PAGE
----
It’s very much like a Will & Grace episode of old, and nostalgic in that sense. Many people say it promotes the election Hillary Clinton, and I suppose it does, but it's not so very different from the way they handled some other issues in the show’s eight-year run. I also thought Jack’s line when he opens the fridge was really funny (I literally LOLed).

We watched the show when it began, and enjoyed it. But at some point, the joke just wore thin for me. I became annoyed that the gay characters—who we were constantly told were “ground-breaking”—never had a fully-realised onscreen relationship. I wasn’t expecting soft porn, obviously, it was a prime time comedy, after all, but a serious romance at some point, one that seemed like a serious romance, would have been nice.

And then there’s Jack. The character of Jack was played by Sean Hayes, who for years refused to say whether or not he was gay in real life. I thought his reasons were silly, and took away from whatever good the show did for you LGBT kids—how can someone be a role model when they deny who they are?

Eric McCormack (who played title character Will Truman) was well-known as straight, but he was also known to be a strong ally of LGBT people. He provided a role model of a different sort: The character was one for young LGBT kids, and his real life was one for young straight kids who had LGBT friends.

I also felt that later seasons too often seemed like the “Jack and Karen Show” with Hayes and fellow cast member Megan Mullally as Karen. Mind you, it also annoyed me that the other title character, Grace Adler (played by Debra Messing), tolerated Karen’s lousy job as an employee.

So, the shine of Will & Grace faded for me long before the series ended, and that was mostly because I increasingly found the sexless gay characters problematic, and was annoyed by Sean Hayes playing coy about his real life. That means that while the nostalgia is nice, I’m not necessarily personally thrilled that this episode was made, and I don’t know that I’d watch if the show really was resurrected. But, then, maybe I would. It IS a decade later, after all.

Who said pop culture is easy?!

And, of course, I should add that this only about me and my feelings about the show. I’m glad that others enjoy it, and that this little reunion mini-episode has made so many fans happy. That’s a wonderful thing, and I don’t need to share their affection for the show to be happy for them (this is what Arthur’s Law leads to).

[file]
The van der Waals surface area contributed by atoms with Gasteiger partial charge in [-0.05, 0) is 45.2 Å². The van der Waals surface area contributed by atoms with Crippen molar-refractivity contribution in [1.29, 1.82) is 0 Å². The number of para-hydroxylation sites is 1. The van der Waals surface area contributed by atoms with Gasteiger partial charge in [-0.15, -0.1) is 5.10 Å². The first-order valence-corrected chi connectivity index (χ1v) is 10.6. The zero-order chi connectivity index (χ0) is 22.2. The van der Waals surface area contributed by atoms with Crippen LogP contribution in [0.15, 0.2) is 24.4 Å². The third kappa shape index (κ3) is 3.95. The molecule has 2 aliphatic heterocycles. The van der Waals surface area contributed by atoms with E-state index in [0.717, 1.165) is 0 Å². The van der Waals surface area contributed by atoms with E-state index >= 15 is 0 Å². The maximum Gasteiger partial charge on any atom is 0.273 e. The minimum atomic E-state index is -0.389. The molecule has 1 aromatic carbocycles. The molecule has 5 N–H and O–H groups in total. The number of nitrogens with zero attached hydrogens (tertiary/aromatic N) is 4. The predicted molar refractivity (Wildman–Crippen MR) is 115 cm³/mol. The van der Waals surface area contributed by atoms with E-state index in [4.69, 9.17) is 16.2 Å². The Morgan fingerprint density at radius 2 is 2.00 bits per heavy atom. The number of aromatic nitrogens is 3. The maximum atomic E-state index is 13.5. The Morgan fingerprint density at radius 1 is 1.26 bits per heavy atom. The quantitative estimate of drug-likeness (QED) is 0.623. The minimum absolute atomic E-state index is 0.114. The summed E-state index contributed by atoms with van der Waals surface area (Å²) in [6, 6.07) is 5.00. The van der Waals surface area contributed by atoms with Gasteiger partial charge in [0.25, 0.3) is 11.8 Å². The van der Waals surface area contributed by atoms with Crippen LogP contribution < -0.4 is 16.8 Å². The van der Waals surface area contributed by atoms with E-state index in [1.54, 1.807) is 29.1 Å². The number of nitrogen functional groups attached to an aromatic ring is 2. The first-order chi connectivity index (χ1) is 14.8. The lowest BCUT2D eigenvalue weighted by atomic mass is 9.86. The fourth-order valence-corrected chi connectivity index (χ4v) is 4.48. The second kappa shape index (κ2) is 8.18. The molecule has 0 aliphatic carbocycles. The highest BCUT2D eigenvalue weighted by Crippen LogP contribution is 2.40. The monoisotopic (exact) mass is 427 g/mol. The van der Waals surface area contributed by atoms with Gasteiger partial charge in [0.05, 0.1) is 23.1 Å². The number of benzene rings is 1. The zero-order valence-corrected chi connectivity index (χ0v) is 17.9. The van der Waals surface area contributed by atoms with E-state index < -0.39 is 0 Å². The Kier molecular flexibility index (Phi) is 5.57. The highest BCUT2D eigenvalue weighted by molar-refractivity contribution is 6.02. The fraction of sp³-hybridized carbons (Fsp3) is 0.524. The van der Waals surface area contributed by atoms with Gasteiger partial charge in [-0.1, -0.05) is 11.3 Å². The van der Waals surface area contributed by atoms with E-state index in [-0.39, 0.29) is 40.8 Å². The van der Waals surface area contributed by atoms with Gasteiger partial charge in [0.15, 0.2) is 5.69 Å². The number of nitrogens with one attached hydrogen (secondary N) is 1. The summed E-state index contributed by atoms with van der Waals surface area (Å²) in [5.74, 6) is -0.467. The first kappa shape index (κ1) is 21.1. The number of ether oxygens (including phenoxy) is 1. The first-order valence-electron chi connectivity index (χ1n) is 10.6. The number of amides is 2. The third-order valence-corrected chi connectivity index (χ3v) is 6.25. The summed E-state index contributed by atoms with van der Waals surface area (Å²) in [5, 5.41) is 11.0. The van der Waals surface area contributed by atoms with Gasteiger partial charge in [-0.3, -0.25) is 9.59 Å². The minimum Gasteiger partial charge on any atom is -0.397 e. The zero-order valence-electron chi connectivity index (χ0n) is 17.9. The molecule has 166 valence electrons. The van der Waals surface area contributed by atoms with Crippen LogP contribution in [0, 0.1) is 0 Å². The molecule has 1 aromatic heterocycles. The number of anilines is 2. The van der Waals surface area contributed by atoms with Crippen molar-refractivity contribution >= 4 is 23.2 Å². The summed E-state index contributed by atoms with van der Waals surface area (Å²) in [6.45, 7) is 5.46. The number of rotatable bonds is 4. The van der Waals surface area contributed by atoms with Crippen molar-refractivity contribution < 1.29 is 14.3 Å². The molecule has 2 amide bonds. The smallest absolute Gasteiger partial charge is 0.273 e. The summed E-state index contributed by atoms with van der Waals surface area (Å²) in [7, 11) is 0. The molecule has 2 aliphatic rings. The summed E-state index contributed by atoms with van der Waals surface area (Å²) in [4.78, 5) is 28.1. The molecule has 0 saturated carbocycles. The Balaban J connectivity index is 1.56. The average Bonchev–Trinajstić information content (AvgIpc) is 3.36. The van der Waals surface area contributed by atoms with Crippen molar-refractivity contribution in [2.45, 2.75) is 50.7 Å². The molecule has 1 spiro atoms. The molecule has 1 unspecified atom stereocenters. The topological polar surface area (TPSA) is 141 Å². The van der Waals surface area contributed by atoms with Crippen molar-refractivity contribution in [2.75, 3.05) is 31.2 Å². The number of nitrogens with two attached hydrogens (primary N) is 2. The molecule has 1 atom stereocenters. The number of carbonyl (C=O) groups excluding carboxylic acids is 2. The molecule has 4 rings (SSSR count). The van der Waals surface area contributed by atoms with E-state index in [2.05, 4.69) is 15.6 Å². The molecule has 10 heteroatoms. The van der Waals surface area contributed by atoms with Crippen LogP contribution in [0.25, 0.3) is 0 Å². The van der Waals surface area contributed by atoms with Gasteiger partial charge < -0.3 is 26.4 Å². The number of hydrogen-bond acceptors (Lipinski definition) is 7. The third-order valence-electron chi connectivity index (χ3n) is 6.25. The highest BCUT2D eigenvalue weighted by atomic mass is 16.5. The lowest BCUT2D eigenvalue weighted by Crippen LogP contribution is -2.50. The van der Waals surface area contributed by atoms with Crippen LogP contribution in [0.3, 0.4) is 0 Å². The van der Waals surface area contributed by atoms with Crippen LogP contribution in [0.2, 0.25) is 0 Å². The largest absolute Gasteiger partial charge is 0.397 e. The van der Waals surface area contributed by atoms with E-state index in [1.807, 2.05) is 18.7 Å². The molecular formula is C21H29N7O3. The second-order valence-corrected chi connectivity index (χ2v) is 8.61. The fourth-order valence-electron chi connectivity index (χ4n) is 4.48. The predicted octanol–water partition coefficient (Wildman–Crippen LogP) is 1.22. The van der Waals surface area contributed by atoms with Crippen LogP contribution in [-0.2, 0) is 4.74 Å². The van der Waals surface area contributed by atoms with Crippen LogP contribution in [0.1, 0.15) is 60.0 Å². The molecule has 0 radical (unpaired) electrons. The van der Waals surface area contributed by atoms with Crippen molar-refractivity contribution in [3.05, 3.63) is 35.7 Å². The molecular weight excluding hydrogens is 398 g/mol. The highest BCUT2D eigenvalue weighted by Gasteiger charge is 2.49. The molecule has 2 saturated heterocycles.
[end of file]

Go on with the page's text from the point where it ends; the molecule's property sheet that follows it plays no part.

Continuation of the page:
The bottom line for me is that it doesn’t matter what I think about the original show. The truth is, the mini-episode was fun and had some legitimately funny bits. But, even more important, fans were really happy to see it, and I think that’s a good thing in itself.

Duelling foundations

Until recently, no one in the newsmedia looked into Donald’s foundation and how he used it. Now that journalists are finally doing that, it’s easier to compare the real problems with Donald’s foundation against the imaginary ones with the Clinton Foundation.

In the video above, John Oliver talks about both foundations and where the real problems are. It shows that while Clinton did some things in a sloppy way, there was nothing criminal. That cannot yet be conclusively said about Donald and his foundation.

The important thing here, really, is that the news media are finally looking into Donald’s record and his background and—not surprisingly—problems and major concerns are emerging. Holding would-be officeholders accountable is what journalism is supposed to be about. It’s good to see the media finally doing that for BOTH candidates.

Last night’s reality show

I watched a TV show yesterday. It was big. Some people say it was magnificent. Believe me. It was yuge. Best ever. Highly intelligent, and only losers weren’t there, because—well, that’s not true, because Donald was there and he was clearly the big loser on the night. Worse for Donald, it was the most-watched debate in US history. Oops.

This presidential “debate” was like nothing I’ve ever seen in my life, and I’ve been watching televised debates since they resumed in 1976 (The first presidential debate was in 1960, and Richard Nixon lost so badly to John F. Kennedy that he refused to debate in 1968 and 1972. There were also no debates in 1964). The debates over those 40 years were all very similar, overall, but yesterday’s was nothing like those.

Donald was belligerent, arrogant, self-promotional, untruthful, and narcissistic—he was his usual self, in other words. Hillary Clinton, in stark contrast, was restrained, on-point, coherent, used complete sentences that led into other complete sentences, and looked presidential. She won the debate, no question about that, and that was largely Donald’s own fault.